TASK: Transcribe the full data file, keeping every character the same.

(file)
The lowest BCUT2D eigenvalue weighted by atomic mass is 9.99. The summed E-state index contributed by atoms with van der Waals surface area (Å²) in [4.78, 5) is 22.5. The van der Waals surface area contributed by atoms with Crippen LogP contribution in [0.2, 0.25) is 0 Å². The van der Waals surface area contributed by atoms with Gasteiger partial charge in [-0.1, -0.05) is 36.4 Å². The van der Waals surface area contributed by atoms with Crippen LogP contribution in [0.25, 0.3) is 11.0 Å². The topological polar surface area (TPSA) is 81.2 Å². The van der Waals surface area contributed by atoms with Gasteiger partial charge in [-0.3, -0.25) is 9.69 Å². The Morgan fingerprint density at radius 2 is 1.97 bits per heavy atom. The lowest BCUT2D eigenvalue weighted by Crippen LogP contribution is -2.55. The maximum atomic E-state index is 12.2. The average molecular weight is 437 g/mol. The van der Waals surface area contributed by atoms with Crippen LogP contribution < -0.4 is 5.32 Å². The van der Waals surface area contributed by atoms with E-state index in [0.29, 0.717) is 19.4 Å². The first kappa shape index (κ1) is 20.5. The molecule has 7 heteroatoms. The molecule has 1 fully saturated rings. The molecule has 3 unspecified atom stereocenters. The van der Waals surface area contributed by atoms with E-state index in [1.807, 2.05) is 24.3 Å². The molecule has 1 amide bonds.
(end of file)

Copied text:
The lowest BCUT2D eigenvalue weighted by atomic mass is 9.99. The summed E-state index contributed by atoms with van der Waals surface area (Å²) in [4.78, 5) is 22.5. The van der Waals surface area contributed by atoms with Crippen LogP contribution in [0.2, 0.25) is 0 Å². The van der Waals surface area contributed by atoms with Gasteiger partial charge in [-0.1, -0.05) is 36.4 Å². The van der Waals surface area contributed by atoms with Crippen LogP contribution in [0.25, 0.3) is 11.0 Å². The topological polar surface area (TPSA) is 81.2 Å². The van der Waals surface area contributed by atoms with Gasteiger partial charge in [-0.3, -0.25) is 9.69 Å². The Morgan fingerprint density at radius 2 is 1.97 bits per heavy atom. The lowest BCUT2D eigenvalue weighted by Crippen LogP contribution is -2.55. The maximum atomic E-state index is 12.2. The average molecular weight is 437 g/mol. The van der Waals surface area contributed by atoms with Crippen LogP contribution < -0.4 is 5.32 Å². The van der Waals surface area contributed by atoms with E-state index in [0.29, 0.717) is 19.4 Å². The first kappa shape index (κ1) is 20.5. The molecule has 7 heteroatoms. The molecule has 1 fully saturated rings. The molecule has 3 unspecified atom stereocenters. The van der Waals surface area contributed by atoms with E-state index in [1.807, 2.05) is 24.3 Å². The molecule has 1 amide bonds.